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A Writer Writes

It’s easy to think that a writer’s life is at the very least a romantic one. Perhaps we all sit in our plush leather chairs behind our grand desks and wile away the hours tapping effortlessly on our Macs? Sadly, the reality is much closer to TOO MUCH reality! I work from 8am until 8pm every day of the week, breaking only when I travel for literary events and festivals where I am also working. It’s hard and frustrating and tiring and like most writers I wouldn’t change a thing! In this new-look newsletter I am going to note some of my highs and lows to let you see how tough being a self-employed scribe is. For example, this month I have had endless technical problems with my email and I have wasted hundreds of lost hours trying to solve them. Sometimes it’s soul-destroying and I have to remind myself that

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A day in the life of author – Maggie James

Maggie James is a British author who lives in Bristol. She writes psychological suspense novels. The first draft of her first novel, entitled His Kidnapper’s Shoes, was written whilst travelling in Bolivia. Maggie was inspired by an impending milestone birthday along with a healthy dose of annoyance at having procrastinated for so long in writing a novel. His Kidnapper’s Shoes was published in both paperback and e-book format in 2013, followed by her second novel, entitled Sister, Psychopath. Her third novel, Guilty Innocence, has now been published, and like her first two, features her home city of Bristol. She is currently editing her fourth novel, The Second Captive.

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“A Paroxysm of Nausea”- author Tim Adler tells us why he writes

 “…just as a paroxysm of nausea swept over him,” I finished, looking up from my exercise book. My schoolmates looked bored, and somebody flicked a chewed-over paper ball at me. Paroxysm. Not a word you hear used much in everyday language, but I’d read it somewhere and decided to shoehorn it that week’s chapter. My English teacher was thrilled though. Every Saturday I was persuaded to stand in front of my class and read the latest instalment of a serial adventure I was writing. One month it was Doctor Who, another it was my version of a James Bond yarn. No sex, just gadgets. Not that I needed any persuading. I loved storytelling. Being an only child, a lot of my time was spent drawing comics and poring over books while my idea of heaven was taking the bus to the local library and just trailing my hand along the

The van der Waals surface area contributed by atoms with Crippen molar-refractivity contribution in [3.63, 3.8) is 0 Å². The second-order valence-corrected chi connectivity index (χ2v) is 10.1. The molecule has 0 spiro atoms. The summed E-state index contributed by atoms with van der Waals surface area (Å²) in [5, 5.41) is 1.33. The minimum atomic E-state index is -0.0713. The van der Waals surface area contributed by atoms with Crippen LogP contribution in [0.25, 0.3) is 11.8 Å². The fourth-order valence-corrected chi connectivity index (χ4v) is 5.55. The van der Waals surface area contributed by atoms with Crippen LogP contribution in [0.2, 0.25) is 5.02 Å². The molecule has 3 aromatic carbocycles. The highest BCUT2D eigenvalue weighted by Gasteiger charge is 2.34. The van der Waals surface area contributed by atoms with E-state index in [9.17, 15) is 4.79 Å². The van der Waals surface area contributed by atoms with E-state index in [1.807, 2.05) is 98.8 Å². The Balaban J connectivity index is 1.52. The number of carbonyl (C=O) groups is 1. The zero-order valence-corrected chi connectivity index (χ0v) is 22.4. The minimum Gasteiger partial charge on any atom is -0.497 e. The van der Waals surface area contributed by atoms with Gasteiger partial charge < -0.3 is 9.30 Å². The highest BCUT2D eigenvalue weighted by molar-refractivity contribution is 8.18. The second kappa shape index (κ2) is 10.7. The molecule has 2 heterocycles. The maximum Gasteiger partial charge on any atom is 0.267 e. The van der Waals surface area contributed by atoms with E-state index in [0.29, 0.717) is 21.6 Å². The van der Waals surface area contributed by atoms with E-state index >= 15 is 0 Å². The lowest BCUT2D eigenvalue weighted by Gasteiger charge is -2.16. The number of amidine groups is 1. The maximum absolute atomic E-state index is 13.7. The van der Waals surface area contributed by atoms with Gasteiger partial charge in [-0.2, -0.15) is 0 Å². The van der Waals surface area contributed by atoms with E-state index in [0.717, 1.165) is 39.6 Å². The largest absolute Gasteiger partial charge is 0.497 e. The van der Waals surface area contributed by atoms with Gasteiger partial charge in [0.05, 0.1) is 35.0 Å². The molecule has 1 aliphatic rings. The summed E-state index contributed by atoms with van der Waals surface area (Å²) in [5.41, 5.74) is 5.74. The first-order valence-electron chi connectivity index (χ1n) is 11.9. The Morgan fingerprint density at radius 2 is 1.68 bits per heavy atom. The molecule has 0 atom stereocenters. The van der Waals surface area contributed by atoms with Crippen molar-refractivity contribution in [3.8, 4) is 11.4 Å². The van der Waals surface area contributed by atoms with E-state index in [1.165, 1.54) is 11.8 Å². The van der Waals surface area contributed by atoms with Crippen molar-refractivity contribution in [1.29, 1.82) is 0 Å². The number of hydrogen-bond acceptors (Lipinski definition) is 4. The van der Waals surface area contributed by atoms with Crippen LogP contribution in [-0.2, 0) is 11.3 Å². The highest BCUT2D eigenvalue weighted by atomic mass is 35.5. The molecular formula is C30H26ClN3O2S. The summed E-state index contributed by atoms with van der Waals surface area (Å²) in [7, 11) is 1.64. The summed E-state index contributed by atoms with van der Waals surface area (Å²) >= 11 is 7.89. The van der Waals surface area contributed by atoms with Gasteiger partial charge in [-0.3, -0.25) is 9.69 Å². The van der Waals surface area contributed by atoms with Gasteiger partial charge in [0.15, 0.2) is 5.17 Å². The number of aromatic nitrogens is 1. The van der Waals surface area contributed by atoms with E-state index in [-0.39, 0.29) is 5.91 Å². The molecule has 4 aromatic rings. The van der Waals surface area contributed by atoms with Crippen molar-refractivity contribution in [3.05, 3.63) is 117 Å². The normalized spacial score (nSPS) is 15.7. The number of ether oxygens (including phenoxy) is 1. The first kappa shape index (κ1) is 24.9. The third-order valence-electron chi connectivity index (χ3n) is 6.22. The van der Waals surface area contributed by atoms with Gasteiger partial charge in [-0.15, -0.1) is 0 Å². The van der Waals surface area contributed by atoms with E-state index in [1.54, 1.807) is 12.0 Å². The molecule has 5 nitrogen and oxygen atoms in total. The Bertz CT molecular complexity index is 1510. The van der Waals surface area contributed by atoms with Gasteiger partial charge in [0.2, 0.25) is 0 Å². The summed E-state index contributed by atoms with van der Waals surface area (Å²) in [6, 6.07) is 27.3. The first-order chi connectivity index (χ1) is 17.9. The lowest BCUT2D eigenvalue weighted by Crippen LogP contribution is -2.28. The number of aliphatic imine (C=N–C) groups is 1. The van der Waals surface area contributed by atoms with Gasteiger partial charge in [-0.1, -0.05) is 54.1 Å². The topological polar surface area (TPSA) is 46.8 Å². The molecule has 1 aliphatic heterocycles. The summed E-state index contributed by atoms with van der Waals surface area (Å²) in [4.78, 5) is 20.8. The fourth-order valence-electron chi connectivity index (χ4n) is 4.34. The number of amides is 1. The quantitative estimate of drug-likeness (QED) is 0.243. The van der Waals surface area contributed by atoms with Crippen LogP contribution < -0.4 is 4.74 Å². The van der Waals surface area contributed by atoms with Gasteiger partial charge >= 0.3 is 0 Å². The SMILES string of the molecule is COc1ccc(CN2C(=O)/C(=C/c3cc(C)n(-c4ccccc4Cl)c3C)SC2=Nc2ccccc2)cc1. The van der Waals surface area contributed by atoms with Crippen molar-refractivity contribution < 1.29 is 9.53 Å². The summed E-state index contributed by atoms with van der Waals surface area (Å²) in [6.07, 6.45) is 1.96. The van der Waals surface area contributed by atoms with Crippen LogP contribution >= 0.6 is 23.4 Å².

First novel – top ten tips

John Mountford has been a keen commentator on this blog for many months. Has has just published his first novel, and I asked him to share some tips about his experience with us all.  I have just Amazon-published my first novel, KILL MANDELA, two years and ten months after writing the first word. Despite the plethora of help for new authors on the web, I took my fair share of wrong turns along the way. And so I decided to give something back by adding my bit to that vast pool of self-publishing help – and where better than the blog of one of the most helpful writers in the business, Rachel Abbott. A quick disclaimer: these tips are from my personal experience, and may not perfectly match your circumstances. Nonetheless, I stand by them.

Rachel Abbott and Paul Finch – in conversation: self vs traditional publishing

I’m enjoying my journey as a self-published author very much and that’s partly because one of the great things about the self-publishing community is how supportive indie authors are of each other. We often compare notes, and offer each other advice. But I don’t really know many traditionally published authors, so I was delighted to be introduced recently to Paul Finch, whose novel Stalkers has been in the Kindle top 100 for over a hundred days. We had a chat about the similarities and differences in our experiences. RA: We are both lucky enough to have been in the Kindle top twenty recently, but we became bestsellers by quite different routes I think. Would you tell me a bit about how Stalkers came to be published? PF: The idea behind Stalkers came from one of my brain-storming sessions, where I simply devote a day or two to hatching high-concept ideas and jotting